Date of Award


Document Type


Degree Name

Master of Arts (MA)


Geography and Geology


Berry Cave is a vadose system, and is classified as a branchwork cave with superposed anastomotic mazes. The cave is situated in the non-glaciated karst region of Roubidoux Creek in Pulaski County, south-central Missouri. Two types of sediment deposits have been identified in the cave: an allogenic fine clay fill preserved in a stream cut canyon and an autogenic/allogenic loam comprising a debris flow. The surface soil above the cave is silt loam, and is the source for the sediments o f the debris flow in Berry Cave. Three episodes o f geomorphic development have been determined to be related to sediment deposition within Berry Cave. The first is the deposition of fine clay units in the cave. These units may have been deposited as slackwater deposits. Next is the erosion of the clay fill units resulting in the formation o f a stream cut canyon in the cave sediments, which was associated with the cave’s transition(s) from vadose flow to phreatic. Finally is the deposition of the debris flow sediments that is related to the present day vadose flow through the cave system. This model of cave sedimentation, though simplified, provides the best understanding of the timing and effects of post-depositional alterations of sediments in Berry Cave. Although the present literature suggests that the weathering o f cave sediments is limited or absent in many cave systems, it is important to recognize that weathering does occur to cave sediments. The sediments in Berry Cave were affected by post-depositional weathering processes throughout the geomorphic evolution of the cave system. These post depositional alterations include: enrichment, melanization, illuviation of clay minerals, iron translocation, and braunification, rubifaction, and ferrugination. The postdepositional processes that affected the clay fill sediments are presently inactive, because there is not sufficient water available to alter these sediments. Conversely the processes affecting the debris flow are active.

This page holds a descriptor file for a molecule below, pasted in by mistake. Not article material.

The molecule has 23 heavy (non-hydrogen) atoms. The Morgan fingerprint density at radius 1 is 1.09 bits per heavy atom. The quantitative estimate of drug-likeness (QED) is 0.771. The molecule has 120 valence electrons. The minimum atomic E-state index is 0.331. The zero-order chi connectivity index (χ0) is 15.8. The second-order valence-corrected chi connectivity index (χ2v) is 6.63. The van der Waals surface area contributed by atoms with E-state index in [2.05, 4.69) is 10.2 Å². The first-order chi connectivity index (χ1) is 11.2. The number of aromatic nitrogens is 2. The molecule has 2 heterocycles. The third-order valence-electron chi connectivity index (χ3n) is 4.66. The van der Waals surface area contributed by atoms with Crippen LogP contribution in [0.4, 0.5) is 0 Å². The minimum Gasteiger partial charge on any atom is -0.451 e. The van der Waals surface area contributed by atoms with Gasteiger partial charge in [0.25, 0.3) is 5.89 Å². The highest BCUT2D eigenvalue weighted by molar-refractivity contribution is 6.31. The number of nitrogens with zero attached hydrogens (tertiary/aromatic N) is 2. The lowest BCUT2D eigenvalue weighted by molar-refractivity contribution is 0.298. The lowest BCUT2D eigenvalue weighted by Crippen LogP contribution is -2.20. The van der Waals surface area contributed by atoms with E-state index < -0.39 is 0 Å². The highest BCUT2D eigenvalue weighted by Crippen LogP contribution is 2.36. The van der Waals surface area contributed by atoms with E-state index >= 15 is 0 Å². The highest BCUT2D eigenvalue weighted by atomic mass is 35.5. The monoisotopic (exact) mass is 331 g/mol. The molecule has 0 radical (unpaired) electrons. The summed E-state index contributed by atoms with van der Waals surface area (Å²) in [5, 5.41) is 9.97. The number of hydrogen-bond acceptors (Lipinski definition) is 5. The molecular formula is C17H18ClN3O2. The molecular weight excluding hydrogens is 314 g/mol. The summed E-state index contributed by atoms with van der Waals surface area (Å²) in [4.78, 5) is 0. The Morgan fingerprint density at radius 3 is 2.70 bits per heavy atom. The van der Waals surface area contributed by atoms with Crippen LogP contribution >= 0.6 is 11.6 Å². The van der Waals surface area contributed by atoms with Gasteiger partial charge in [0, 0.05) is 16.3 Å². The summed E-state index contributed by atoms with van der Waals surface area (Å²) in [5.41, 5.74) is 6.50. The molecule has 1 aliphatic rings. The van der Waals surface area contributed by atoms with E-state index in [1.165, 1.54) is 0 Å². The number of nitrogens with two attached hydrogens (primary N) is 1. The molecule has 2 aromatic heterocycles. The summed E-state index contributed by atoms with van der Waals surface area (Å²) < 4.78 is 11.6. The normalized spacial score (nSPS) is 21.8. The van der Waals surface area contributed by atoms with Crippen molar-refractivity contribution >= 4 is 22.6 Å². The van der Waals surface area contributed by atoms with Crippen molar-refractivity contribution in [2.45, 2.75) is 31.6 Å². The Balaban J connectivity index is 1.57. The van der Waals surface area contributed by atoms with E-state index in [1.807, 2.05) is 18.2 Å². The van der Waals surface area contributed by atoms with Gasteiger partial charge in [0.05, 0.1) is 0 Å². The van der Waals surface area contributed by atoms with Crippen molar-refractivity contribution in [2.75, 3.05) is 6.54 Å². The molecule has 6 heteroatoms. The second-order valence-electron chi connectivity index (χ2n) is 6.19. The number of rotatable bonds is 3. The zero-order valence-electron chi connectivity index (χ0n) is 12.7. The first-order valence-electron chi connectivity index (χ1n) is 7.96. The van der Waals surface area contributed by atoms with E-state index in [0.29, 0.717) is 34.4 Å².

A Thesis Presented to the Department of Geography and Geology and the Faculty of the Graduate College University of Nebraska In Partial Fulfillment of the Requirements for the Degree Master of Arts University of Nebraska at Omaha. Copyright 1997, Melissa L. Milner.

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